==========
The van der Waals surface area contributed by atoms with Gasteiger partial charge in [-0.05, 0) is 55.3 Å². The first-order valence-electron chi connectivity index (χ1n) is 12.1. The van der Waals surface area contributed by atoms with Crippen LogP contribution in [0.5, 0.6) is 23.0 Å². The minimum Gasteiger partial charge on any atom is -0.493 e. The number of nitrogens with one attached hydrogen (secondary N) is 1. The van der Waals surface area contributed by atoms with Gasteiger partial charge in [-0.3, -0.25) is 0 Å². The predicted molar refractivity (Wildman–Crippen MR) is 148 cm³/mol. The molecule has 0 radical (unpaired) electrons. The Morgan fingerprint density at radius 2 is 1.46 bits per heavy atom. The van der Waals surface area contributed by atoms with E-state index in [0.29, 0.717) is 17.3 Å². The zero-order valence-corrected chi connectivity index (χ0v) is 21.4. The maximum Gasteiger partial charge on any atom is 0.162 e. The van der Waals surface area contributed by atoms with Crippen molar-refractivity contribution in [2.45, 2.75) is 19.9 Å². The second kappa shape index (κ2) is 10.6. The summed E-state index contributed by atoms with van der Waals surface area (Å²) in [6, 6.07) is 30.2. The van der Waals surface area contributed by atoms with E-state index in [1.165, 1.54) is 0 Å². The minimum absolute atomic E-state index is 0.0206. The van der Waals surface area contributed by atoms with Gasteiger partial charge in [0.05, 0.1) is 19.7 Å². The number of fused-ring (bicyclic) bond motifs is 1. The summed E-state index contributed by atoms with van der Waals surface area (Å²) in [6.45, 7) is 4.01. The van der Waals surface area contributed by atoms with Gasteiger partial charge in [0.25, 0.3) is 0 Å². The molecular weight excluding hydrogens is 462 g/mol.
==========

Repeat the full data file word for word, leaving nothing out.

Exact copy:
The van der Waals surface area contributed by atoms with Gasteiger partial charge in [-0.05, 0) is 55.3 Å². The first-order valence-electron chi connectivity index (χ1n) is 12.1. The van der Waals surface area contributed by atoms with Crippen LogP contribution in [0.5, 0.6) is 23.0 Å². The minimum Gasteiger partial charge on any atom is -0.493 e. The number of nitrogens with one attached hydrogen (secondary N) is 1. The van der Waals surface area contributed by atoms with Gasteiger partial charge in [-0.3, -0.25) is 0 Å². The predicted molar refractivity (Wildman–Crippen MR) is 148 cm³/mol. The molecule has 0 radical (unpaired) electrons. The Morgan fingerprint density at radius 2 is 1.46 bits per heavy atom. The van der Waals surface area contributed by atoms with E-state index in [0.29, 0.717) is 17.3 Å². The zero-order valence-corrected chi connectivity index (χ0v) is 21.4. The maximum Gasteiger partial charge on any atom is 0.162 e. The van der Waals surface area contributed by atoms with Crippen molar-refractivity contribution in [2.45, 2.75) is 19.9 Å². The second kappa shape index (κ2) is 10.6. The summed E-state index contributed by atoms with van der Waals surface area (Å²) in [6, 6.07) is 30.2. The van der Waals surface area contributed by atoms with E-state index in [1.165, 1.54) is 0 Å². The minimum absolute atomic E-state index is 0.0206. The van der Waals surface area contributed by atoms with Gasteiger partial charge in [0.05, 0.1) is 19.7 Å². The number of fused-ring (bicyclic) bond motifs is 1. The summed E-state index contributed by atoms with van der Waals surface area (Å²) in [6.45, 7) is 4.01. The van der Waals surface area contributed by atoms with Gasteiger partial charge in [0.25, 0.3) is 0 Å². The molecular weight excluding hydrogens is 462 g/mol.